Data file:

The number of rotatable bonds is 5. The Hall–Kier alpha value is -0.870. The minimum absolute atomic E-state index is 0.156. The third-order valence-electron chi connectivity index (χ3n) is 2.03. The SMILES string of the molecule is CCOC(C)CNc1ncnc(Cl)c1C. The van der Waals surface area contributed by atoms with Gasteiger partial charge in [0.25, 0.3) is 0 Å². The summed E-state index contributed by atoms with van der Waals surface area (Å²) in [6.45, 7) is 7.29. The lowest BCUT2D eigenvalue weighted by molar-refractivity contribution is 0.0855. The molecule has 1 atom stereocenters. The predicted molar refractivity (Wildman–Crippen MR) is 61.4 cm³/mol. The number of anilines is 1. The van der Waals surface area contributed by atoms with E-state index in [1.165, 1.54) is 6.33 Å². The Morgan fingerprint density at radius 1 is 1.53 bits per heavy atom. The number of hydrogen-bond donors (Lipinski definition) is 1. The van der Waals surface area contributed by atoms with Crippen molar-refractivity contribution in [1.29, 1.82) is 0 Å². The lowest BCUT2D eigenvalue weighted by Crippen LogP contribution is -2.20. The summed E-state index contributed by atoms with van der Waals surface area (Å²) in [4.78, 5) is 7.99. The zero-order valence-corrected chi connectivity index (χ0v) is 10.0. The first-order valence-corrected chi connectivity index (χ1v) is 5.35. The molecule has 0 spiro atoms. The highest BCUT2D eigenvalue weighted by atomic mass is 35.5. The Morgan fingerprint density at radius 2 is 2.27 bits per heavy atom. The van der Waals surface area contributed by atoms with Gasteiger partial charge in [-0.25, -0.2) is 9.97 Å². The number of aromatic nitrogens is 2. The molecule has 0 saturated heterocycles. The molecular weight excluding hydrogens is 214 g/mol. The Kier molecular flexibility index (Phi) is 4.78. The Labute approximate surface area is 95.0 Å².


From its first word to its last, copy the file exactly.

The number of rotatable bonds is 5. The Hall–Kier alpha value is -0.870. The minimum absolute atomic E-state index is 0.156. The third-order valence-electron chi connectivity index (χ3n) is 2.03. The SMILES string of the molecule is CCOC(C)CNc1ncnc(Cl)c1C. The van der Waals surface area contributed by atoms with Gasteiger partial charge in [0.25, 0.3) is 0 Å². The summed E-state index contributed by atoms with van der Waals surface area (Å²) in [6.45, 7) is 7.29. The lowest BCUT2D eigenvalue weighted by molar-refractivity contribution is 0.0855. The molecule has 1 atom stereocenters. The predicted molar refractivity (Wildman–Crippen MR) is 61.4 cm³/mol. The number of anilines is 1. The van der Waals surface area contributed by atoms with E-state index in [1.165, 1.54) is 6.33 Å². The Morgan fingerprint density at radius 1 is 1.53 bits per heavy atom. The number of hydrogen-bond donors (Lipinski definition) is 1. The van der Waals surface area contributed by atoms with Crippen molar-refractivity contribution in [1.29, 1.82) is 0 Å². The lowest BCUT2D eigenvalue weighted by Crippen LogP contribution is -2.20. The summed E-state index contributed by atoms with van der Waals surface area (Å²) in [4.78, 5) is 7.99. The zero-order valence-corrected chi connectivity index (χ0v) is 10.0. The first-order valence-corrected chi connectivity index (χ1v) is 5.35. The molecule has 0 spiro atoms. The highest BCUT2D eigenvalue weighted by atomic mass is 35.5. The Morgan fingerprint density at radius 2 is 2.27 bits per heavy atom. The van der Waals surface area contributed by atoms with Gasteiger partial charge in [-0.25, -0.2) is 9.97 Å². The number of aromatic nitrogens is 2. The molecule has 0 saturated heterocycles. The molecular weight excluding hydrogens is 214 g/mol. The Kier molecular flexibility index (Phi) is 4.78. The Labute approximate surface area is 95.0 Å².